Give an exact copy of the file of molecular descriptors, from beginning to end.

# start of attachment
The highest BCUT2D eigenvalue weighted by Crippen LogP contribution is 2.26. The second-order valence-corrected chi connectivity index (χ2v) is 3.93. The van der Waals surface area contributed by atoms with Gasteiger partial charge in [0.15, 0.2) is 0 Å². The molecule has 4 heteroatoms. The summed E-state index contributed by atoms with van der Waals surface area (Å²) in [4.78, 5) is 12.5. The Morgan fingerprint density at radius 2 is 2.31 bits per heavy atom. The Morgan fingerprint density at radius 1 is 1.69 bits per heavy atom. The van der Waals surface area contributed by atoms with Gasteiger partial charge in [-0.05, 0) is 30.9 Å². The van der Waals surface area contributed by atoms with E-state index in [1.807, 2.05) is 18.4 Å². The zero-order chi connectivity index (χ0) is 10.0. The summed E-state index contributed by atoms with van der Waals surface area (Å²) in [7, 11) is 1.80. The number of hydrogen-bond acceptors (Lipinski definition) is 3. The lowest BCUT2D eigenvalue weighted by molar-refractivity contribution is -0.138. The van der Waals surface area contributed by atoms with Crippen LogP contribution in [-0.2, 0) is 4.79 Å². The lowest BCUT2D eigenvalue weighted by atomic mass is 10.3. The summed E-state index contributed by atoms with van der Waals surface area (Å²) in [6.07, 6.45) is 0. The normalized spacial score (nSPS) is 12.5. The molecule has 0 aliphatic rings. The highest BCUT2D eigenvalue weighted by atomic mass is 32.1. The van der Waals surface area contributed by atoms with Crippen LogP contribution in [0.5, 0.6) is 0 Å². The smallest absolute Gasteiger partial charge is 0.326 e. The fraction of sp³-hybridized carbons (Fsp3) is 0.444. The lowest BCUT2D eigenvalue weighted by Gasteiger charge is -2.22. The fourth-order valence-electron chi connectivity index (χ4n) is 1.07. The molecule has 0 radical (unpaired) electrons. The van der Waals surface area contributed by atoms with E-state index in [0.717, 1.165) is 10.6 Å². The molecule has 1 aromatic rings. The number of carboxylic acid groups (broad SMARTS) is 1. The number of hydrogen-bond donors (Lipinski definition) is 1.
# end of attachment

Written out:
The highest BCUT2D eigenvalue weighted by Crippen LogP contribution is 2.26. The second-order valence-corrected chi connectivity index (χ2v) is 3.93. The van der Waals surface area contributed by atoms with Gasteiger partial charge in [0.15, 0.2) is 0 Å². The molecule has 4 heteroatoms. The summed E-state index contributed by atoms with van der Waals surface area (Å²) in [4.78, 5) is 12.5. The Morgan fingerprint density at radius 2 is 2.31 bits per heavy atom. The Morgan fingerprint density at radius 1 is 1.69 bits per heavy atom. The van der Waals surface area contributed by atoms with Gasteiger partial charge in [-0.05, 0) is 30.9 Å². The van der Waals surface area contributed by atoms with E-state index in [1.807, 2.05) is 18.4 Å². The zero-order chi connectivity index (χ0) is 10.0. The summed E-state index contributed by atoms with van der Waals surface area (Å²) in [7, 11) is 1.80. The number of hydrogen-bond acceptors (Lipinski definition) is 3. The lowest BCUT2D eigenvalue weighted by molar-refractivity contribution is -0.138. The van der Waals surface area contributed by atoms with Crippen LogP contribution in [-0.2, 0) is 4.79 Å². The lowest BCUT2D eigenvalue weighted by atomic mass is 10.3. The summed E-state index contributed by atoms with van der Waals surface area (Å²) in [6.07, 6.45) is 0. The normalized spacial score (nSPS) is 12.5. The molecule has 0 aliphatic rings. The highest BCUT2D eigenvalue weighted by atomic mass is 32.1. The van der Waals surface area contributed by atoms with Crippen LogP contribution in [0.5, 0.6) is 0 Å². The smallest absolute Gasteiger partial charge is 0.326 e. The fraction of sp³-hybridized carbons (Fsp3) is 0.444. The lowest BCUT2D eigenvalue weighted by Gasteiger charge is -2.22. The fourth-order valence-electron chi connectivity index (χ4n) is 1.07. The molecule has 0 radical (unpaired) electrons. The van der Waals surface area contributed by atoms with E-state index in [0.717, 1.165) is 10.6 Å². The molecule has 1 aromatic rings. The number of carboxylic acid groups (broad SMARTS) is 1. The number of hydrogen-bond donors (Lipinski definition) is 1.